Knowledge is power – passing for a reason

There are many ways to transfer the ball from one player to another but one of the key factors must be knowing the reasons to pass. Once understood, players will pass more effectively.

The first principle of rugby is to “go forward” with the ball in attack. If the ball carrier has no one in front of him, then the only reason to pass is to transfer the ball to someone faster.

However, if the progress of the ball carrier is blocked, and there is a team-mate with no one in front of them, then it’s worth passing the ball.

The decision to pass is then made on the probability that there is the time and space to make that pass. These are key decisions. And handling should have these decisions in mind at all times. Running up and down the pitch passing in a neat line of four players will not replicate the real reasons to pass.

Therefore, players should spend less time spin passing the ball off their strong hand when they are static and get moving to pass the ball. And if there is no reason to pass, they should hold onto the ball until the moment arises.


A good way for players to check that they are passing well is to get them to pass hard. This means moving the ball quickly through the air to the intended receiver. Of course if the receiver is only a metre away, then there is no point. Moving the ball this short distance doesn’t require as much technical expertise. A short pass is more by feel than technique.

In training, players should be passing hard to their receivers with these benefits:

  • It forces the passer to follow through to the target, which in turn tends to give them a technical upside.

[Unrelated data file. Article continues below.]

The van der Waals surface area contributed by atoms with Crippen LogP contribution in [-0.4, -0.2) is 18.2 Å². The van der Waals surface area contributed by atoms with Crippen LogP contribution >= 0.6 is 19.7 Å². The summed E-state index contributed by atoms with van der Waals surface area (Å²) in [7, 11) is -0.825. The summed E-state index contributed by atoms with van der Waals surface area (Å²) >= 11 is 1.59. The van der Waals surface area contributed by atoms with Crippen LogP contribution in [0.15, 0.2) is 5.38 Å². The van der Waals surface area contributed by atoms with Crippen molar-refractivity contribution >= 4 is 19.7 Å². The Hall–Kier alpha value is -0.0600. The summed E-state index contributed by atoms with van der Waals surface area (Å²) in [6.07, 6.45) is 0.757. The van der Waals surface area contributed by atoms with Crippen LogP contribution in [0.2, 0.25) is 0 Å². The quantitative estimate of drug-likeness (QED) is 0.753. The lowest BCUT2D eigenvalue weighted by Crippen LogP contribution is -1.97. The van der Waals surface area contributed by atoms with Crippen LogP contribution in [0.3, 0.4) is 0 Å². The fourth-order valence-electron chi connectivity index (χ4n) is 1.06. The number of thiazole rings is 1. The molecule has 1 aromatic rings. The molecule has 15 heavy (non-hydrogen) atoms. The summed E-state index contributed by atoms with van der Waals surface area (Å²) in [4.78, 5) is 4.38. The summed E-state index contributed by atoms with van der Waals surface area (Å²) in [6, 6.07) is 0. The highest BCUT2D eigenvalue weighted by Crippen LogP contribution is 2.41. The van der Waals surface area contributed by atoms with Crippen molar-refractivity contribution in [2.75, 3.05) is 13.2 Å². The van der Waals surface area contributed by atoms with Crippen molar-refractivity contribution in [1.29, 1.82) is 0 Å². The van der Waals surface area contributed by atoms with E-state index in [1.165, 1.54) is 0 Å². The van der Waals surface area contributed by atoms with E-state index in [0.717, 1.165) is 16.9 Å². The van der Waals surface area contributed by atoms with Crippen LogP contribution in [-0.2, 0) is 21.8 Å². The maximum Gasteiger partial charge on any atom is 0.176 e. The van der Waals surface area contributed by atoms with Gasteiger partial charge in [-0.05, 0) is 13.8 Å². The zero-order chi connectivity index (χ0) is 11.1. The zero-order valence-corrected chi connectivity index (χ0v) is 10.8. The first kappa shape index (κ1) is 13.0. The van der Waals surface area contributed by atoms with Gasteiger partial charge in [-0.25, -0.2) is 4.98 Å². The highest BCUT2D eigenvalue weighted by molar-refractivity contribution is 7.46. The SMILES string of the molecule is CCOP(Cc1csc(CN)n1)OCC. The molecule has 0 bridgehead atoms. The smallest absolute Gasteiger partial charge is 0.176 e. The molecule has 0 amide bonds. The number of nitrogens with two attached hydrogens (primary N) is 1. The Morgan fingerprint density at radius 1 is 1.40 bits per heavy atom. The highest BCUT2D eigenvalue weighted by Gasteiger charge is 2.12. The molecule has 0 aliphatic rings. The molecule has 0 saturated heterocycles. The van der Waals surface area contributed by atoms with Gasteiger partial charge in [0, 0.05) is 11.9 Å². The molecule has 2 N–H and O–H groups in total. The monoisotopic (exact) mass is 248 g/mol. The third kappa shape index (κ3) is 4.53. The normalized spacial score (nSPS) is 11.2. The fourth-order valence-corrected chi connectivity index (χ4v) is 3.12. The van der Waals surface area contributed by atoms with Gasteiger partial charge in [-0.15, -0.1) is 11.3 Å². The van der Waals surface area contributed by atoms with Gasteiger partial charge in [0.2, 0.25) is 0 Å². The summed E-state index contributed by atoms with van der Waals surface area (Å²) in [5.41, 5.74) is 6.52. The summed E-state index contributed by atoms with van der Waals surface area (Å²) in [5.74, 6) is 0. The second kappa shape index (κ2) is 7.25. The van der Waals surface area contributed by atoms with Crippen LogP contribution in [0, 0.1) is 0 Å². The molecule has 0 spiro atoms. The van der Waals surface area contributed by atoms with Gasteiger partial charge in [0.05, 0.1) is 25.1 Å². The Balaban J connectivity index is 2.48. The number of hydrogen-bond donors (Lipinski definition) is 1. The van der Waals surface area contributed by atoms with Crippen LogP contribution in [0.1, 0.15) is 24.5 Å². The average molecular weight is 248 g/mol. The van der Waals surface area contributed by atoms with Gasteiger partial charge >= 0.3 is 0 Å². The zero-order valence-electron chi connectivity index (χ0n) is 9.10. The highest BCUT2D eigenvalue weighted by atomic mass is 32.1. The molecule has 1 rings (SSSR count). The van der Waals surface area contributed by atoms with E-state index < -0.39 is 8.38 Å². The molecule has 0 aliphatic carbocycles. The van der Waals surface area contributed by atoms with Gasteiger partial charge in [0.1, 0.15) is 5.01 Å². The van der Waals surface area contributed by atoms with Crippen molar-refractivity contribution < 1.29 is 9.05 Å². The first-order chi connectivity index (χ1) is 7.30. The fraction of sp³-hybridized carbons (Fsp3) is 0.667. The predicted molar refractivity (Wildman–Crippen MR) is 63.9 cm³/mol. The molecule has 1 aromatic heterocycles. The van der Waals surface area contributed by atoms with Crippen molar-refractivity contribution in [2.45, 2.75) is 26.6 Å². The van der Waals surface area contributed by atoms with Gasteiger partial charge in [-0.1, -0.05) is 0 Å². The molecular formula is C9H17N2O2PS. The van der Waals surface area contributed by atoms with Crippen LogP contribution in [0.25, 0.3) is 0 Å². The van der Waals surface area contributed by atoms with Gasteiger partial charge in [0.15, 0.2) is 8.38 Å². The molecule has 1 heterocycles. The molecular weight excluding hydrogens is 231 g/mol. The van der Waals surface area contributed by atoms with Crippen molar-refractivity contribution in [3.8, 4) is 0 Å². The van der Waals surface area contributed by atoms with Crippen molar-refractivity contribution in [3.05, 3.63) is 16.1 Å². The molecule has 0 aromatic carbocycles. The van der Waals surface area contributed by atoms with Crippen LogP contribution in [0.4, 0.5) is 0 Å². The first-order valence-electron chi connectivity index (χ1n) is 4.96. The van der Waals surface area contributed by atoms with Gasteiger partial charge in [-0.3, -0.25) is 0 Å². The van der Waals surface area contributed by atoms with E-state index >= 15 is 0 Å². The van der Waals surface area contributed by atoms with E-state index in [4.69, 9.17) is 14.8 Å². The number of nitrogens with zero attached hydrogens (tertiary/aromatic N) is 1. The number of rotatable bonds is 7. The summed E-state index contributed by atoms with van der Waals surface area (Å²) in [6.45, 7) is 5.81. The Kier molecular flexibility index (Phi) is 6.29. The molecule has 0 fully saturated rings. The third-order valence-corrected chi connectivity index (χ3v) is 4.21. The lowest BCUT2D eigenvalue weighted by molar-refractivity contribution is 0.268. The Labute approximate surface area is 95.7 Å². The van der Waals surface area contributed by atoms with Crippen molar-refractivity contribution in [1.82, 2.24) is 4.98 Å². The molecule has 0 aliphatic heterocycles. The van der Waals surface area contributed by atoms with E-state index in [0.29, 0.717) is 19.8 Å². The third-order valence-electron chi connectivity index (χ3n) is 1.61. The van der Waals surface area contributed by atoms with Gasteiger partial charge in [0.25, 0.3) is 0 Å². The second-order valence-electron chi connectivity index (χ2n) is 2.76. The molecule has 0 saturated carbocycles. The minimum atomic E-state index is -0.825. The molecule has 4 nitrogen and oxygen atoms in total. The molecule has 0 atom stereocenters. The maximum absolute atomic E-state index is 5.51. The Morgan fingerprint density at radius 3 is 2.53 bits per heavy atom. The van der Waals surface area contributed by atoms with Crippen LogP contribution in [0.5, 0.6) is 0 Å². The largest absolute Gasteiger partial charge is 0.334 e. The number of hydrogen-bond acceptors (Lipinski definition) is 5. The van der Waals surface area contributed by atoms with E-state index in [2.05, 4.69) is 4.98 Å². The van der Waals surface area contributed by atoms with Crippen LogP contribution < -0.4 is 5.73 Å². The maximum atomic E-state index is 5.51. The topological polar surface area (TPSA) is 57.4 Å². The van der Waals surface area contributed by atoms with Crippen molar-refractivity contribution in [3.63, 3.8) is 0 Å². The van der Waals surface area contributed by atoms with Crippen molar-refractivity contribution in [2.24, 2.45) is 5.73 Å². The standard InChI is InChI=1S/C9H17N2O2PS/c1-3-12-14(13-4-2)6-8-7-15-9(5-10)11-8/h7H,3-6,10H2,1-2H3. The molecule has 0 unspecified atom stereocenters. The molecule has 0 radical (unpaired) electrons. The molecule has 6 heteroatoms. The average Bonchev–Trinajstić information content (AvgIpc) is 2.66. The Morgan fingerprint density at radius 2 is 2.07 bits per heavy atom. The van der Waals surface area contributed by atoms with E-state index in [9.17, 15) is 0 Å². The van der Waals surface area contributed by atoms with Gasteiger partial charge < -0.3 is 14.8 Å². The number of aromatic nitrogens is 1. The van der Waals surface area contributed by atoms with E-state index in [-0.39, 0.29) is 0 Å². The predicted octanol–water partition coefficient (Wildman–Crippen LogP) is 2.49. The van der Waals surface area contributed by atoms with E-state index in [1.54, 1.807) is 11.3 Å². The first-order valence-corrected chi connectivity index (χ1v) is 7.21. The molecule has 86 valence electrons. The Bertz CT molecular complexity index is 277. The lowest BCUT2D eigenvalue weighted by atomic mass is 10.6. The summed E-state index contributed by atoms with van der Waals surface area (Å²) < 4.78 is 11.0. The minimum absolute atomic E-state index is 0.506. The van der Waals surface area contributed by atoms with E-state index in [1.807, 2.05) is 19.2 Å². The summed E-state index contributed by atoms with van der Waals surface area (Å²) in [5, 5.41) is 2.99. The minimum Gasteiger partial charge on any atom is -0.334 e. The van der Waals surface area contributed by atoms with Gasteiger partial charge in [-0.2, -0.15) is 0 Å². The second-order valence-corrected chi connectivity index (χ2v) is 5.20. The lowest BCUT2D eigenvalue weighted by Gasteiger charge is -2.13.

• A hard pass is more difficult to defend against. The defender who’s marking the passer has less time to slide off to move over to defend the new ball carrier.
  • The receiver has more certainty of the flight of the ball. It will coming to them hard and flat.
  • The receiver won’t have to slow down to receive the ball.
  • The pass is also easier to target, because of the relative speeds of the ball carrier and receiver become less of a factor.

The downside is that a hard pass is more difficult to catch. However, receivers will learn to adjust their catching styles. You will hear the “slap” of passes being taken and given.

“Soft hands” will be the preserve of short passes in tight areas. Here, fingertip control is more important.



In training, clap at the ball carrier before you want to receive a pass. The passer will have a cue to pass, and your hands will be in a good place to catch the ball.


Spread the hands over the fattest part of the ball, even if you are thinking of spin passing. You should be able to go from one hand to two hands to the other hand at full pace. Often passing happens when you are unbalanced, so being in full control of the ball is good.


When you pass the ball, the last sensation of feel between ball and your body should be through the fingers. Practise passing short distances with your eyes closed to understand how this touch works.


Where the hands end up tends to be where the ball goes. Unless you are imparting a huge amount of spin on the ball, then finish the hands towards the target.

Get others to watch your hands in training to help you work out whether you finishing in the right positions. Low passes often happen because the passer has “dropped” his hands.


Very short passes can be executed with just the arms and wrists flicking the ball towards the receiver. Longer passes need the whole body to work together to generate more power. Longer passes need the body to be shaped. The hips need to turn at 45 degrees to allow the shoulders to turn to face towards the target.

Here are some videos from Tosh Askew on improving passing:

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